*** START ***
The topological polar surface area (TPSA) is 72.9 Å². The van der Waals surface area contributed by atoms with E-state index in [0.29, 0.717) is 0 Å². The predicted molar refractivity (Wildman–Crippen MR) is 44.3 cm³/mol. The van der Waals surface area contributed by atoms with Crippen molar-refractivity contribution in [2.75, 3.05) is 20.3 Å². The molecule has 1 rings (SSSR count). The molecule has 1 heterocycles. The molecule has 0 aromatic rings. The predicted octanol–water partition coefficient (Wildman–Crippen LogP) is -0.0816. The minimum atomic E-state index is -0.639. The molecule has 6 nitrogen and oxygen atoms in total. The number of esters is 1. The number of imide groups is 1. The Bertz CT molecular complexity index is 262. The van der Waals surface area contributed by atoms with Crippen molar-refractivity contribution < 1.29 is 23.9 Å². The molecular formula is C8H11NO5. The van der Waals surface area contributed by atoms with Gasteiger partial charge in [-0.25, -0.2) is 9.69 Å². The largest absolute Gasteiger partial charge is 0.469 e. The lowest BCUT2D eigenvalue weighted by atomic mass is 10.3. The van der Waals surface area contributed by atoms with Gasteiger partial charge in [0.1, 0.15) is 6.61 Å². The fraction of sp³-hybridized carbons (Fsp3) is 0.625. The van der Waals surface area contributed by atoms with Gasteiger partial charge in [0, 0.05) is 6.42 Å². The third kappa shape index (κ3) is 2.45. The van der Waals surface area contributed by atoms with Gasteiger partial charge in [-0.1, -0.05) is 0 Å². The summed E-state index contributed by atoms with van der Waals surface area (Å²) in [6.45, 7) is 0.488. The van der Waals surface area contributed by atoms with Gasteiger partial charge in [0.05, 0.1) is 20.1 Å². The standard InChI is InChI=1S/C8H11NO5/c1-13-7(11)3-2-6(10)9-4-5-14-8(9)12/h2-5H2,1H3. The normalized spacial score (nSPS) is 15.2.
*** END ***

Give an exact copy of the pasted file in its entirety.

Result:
The topological polar surface area (TPSA) is 72.9 Å². The van der Waals surface area contributed by atoms with E-state index in [0.29, 0.717) is 0 Å². The predicted molar refractivity (Wildman–Crippen MR) is 44.3 cm³/mol. The van der Waals surface area contributed by atoms with Crippen molar-refractivity contribution in [2.75, 3.05) is 20.3 Å². The molecule has 1 rings (SSSR count). The molecule has 1 heterocycles. The molecule has 0 aromatic rings. The predicted octanol–water partition coefficient (Wildman–Crippen LogP) is -0.0816. The minimum atomic E-state index is -0.639. The molecule has 6 nitrogen and oxygen atoms in total. The number of esters is 1. The number of imide groups is 1. The Bertz CT molecular complexity index is 262. The van der Waals surface area contributed by atoms with Crippen molar-refractivity contribution < 1.29 is 23.9 Å². The molecular formula is C8H11NO5. The van der Waals surface area contributed by atoms with Gasteiger partial charge in [-0.25, -0.2) is 9.69 Å². The largest absolute Gasteiger partial charge is 0.469 e. The lowest BCUT2D eigenvalue weighted by atomic mass is 10.3. The van der Waals surface area contributed by atoms with Gasteiger partial charge in [0.1, 0.15) is 6.61 Å². The fraction of sp³-hybridized carbons (Fsp3) is 0.625. The van der Waals surface area contributed by atoms with Gasteiger partial charge in [0, 0.05) is 6.42 Å². The third kappa shape index (κ3) is 2.45. The van der Waals surface area contributed by atoms with Gasteiger partial charge in [-0.1, -0.05) is 0 Å². The summed E-state index contributed by atoms with van der Waals surface area (Å²) in [6.45, 7) is 0.488. The van der Waals surface area contributed by atoms with Gasteiger partial charge in [0.05, 0.1) is 20.1 Å². The standard InChI is InChI=1S/C8H11NO5/c1-13-7(11)3-2-6(10)9-4-5-14-8(9)12/h2-5H2,1H3. The normalized spacial score (nSPS) is 15.2.